trixymalixy Mon 07-Nov-16 09:21:54

I am feeling like this too. We've been in our house for 12 years, it's the only house the kids have ever known and DD was born in the living room!

It doesn't help that we are moving to a smaller, more expensive house on a busy road. The only reason for moving is to be in a decent school catchment.

Our house has been a bit of a labour of love, and we've just got it how we would like it, but we're having to start again in the new house.

IsMyUserNameRubbish Mon 07-Nov-16 09:26:55

I know how you feel trixymalixy, my son was brought home from the maternity hospital at two days old, he owns his own beautiful home with his wife now but he loves this house and it's actually just ten doors away from were he bought his, so he'll be seeing the new owners coming and going everyday, so that'll be hard.

TrickyD Mon 07-Nov-16 09:32:10

This has made me remember leaving our first house and I am weeping. We moved there when DS1 was nearly 2 and DS2 was 8 months and stayed for five years. We had lots of friends, the DCs loved their little school and we were moving 100 miles away for DH's job. When we set off in our loaded car, tears streaming , all the neighbours came out and waved us off, it was that sort of road. Such a vivid recollection.
But OP, you will get over it, embrace the future.

ByeByeLilSebastian Mon 07-Nov-16 09:40:02

I get it. I felt the same leaving our home we'd rented for 3 years to go to our house we'd bought. I hated the house but it had so many lovely memories in it, all the neighbours were so lovely and I just wanted to cry about leaving it!
It did take a whole to adjust and I resented our new house a bit because it didn't have the memories (or fab neighbours) like the old house.

We're a year on now and I love it. It just takes time.

GinIsIn Mon 07-Nov-16 09:42:31

I absolutely howled when I left our old flat, even though we were trading in a poky 1.5 bed flat for a gorgeous 3 bed house. Totally normal. My dad helped me buy the flat, and died a few years ago and it really felt like I was letting go of a last bit of him. Be sad, it's totally totally normal and expected, but let yourself be excited too!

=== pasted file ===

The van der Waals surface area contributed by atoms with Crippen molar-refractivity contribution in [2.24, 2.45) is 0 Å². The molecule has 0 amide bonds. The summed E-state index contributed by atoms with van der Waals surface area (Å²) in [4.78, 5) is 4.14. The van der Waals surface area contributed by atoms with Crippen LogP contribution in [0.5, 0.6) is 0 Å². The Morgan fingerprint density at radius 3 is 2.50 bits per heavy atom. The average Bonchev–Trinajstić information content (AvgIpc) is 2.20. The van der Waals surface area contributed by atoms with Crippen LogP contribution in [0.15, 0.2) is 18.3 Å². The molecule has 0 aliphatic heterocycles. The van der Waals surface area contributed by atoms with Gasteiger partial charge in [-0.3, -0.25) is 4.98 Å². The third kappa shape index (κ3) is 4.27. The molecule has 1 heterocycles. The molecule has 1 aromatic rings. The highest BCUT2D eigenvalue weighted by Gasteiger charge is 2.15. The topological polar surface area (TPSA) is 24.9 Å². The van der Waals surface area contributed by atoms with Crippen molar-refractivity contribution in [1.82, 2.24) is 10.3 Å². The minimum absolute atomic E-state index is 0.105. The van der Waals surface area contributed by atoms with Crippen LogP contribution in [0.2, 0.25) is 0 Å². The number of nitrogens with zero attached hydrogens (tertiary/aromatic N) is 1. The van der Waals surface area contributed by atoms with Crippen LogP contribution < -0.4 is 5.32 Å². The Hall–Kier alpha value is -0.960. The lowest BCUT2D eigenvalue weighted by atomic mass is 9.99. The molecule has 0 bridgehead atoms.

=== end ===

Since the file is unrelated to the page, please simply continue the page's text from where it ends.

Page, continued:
RortyCrankle Mon 07-Nov-16 10:08:20

It's not unreasonable at all OP. When I left my London home where I had lived for 26 years I sobbed my heart out. Thirteen years later where I live now is so much better - no stairs (I'm disabled) with a lovely garden but every now and again I still miss my old place.

I hope your move goes well flowers

TheWernethWife Mon 07-Nov-16 10:35:43

Had to leave a house I loved too, was years ago, went through a divorce and had been made redundant as well. The council rehoused me and the children so at least we had a roof over our heads until I could get sorted and buy something else. I sat and cried the night before the move but now 20 years down the line I cannot imagine ever living there. The house I have just left was totally the opposite, could and did walk out without a second glance. It was never a home to me.

hooliodancer Mon 07-Nov-16 20:53:55

I feel exactly the same as you.

I love my house so much, I feel I have betrayed it by selling it. I cried after every viewing.

I now feel my little house has given me the opportunity to have a new life in a different part of the country, and be mortgage free. I am lucky that I am selling to a lovely woman who I think will look after it. I still feel a bit sad though.

Wrinklytights Mon 07-Nov-16 20:58:58

I've been sad leaving every house and it does take quite a while for a new place to feel like home, but it does happen eventually - I would say months rather than days though. Good luck in your new home